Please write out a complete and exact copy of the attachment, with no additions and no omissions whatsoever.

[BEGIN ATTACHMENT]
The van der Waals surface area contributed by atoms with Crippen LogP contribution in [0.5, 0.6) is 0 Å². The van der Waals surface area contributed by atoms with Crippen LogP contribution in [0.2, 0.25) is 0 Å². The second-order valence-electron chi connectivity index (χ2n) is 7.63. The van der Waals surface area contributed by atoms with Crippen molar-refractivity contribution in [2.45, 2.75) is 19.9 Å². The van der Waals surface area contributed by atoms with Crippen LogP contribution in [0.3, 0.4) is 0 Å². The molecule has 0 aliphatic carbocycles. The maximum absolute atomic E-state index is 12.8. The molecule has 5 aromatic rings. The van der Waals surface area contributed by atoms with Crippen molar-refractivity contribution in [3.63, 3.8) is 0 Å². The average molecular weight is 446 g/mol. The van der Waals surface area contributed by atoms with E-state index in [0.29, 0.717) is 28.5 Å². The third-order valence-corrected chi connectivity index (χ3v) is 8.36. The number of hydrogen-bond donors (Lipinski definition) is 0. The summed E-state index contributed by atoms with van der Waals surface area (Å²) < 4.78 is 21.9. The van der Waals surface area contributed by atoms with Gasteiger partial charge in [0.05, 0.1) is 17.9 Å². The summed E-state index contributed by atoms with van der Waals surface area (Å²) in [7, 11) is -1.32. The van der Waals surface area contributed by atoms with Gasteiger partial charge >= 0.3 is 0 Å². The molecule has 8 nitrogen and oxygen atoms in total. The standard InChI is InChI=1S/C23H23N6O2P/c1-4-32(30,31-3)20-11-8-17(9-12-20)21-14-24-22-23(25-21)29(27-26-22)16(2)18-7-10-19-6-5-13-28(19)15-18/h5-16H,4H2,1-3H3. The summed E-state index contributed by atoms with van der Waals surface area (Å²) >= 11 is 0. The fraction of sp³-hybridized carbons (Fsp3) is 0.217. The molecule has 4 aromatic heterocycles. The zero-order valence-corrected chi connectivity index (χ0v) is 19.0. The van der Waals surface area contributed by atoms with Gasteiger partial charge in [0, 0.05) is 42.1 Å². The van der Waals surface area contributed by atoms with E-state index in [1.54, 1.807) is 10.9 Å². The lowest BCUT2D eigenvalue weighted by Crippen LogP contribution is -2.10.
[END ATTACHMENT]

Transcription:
The van der Waals surface area contributed by atoms with Crippen LogP contribution in [0.5, 0.6) is 0 Å². The van der Waals surface area contributed by atoms with Crippen LogP contribution in [0.2, 0.25) is 0 Å². The second-order valence-electron chi connectivity index (χ2n) is 7.63. The van der Waals surface area contributed by atoms with Crippen molar-refractivity contribution in [2.45, 2.75) is 19.9 Å². The van der Waals surface area contributed by atoms with Crippen LogP contribution in [0.3, 0.4) is 0 Å². The molecule has 0 aliphatic carbocycles. The maximum absolute atomic E-state index is 12.8. The molecule has 5 aromatic rings. The van der Waals surface area contributed by atoms with Crippen molar-refractivity contribution in [3.63, 3.8) is 0 Å². The average molecular weight is 446 g/mol. The van der Waals surface area contributed by atoms with E-state index in [0.29, 0.717) is 28.5 Å². The third-order valence-corrected chi connectivity index (χ3v) is 8.36. The number of hydrogen-bond donors (Lipinski definition) is 0. The summed E-state index contributed by atoms with van der Waals surface area (Å²) < 4.78 is 21.9. The van der Waals surface area contributed by atoms with Gasteiger partial charge in [0.05, 0.1) is 17.9 Å². The summed E-state index contributed by atoms with van der Waals surface area (Å²) in [7, 11) is -1.32. The van der Waals surface area contributed by atoms with Gasteiger partial charge >= 0.3 is 0 Å². The molecule has 8 nitrogen and oxygen atoms in total. The standard InChI is InChI=1S/C23H23N6O2P/c1-4-32(30,31-3)20-11-8-17(9-12-20)21-14-24-22-23(25-21)29(27-26-22)16(2)18-7-10-19-6-5-13-28(19)15-18/h5-16H,4H2,1-3H3. The summed E-state index contributed by atoms with van der Waals surface area (Å²) >= 11 is 0. The fraction of sp³-hybridized carbons (Fsp3) is 0.217. The molecule has 4 aromatic heterocycles. The zero-order valence-corrected chi connectivity index (χ0v) is 19.0. The van der Waals surface area contributed by atoms with Gasteiger partial charge in [0, 0.05) is 42.1 Å². The van der Waals surface area contributed by atoms with E-state index in [1.54, 1.807) is 10.9 Å². The lowest BCUT2D eigenvalue weighted by Crippen LogP contribution is -2.10.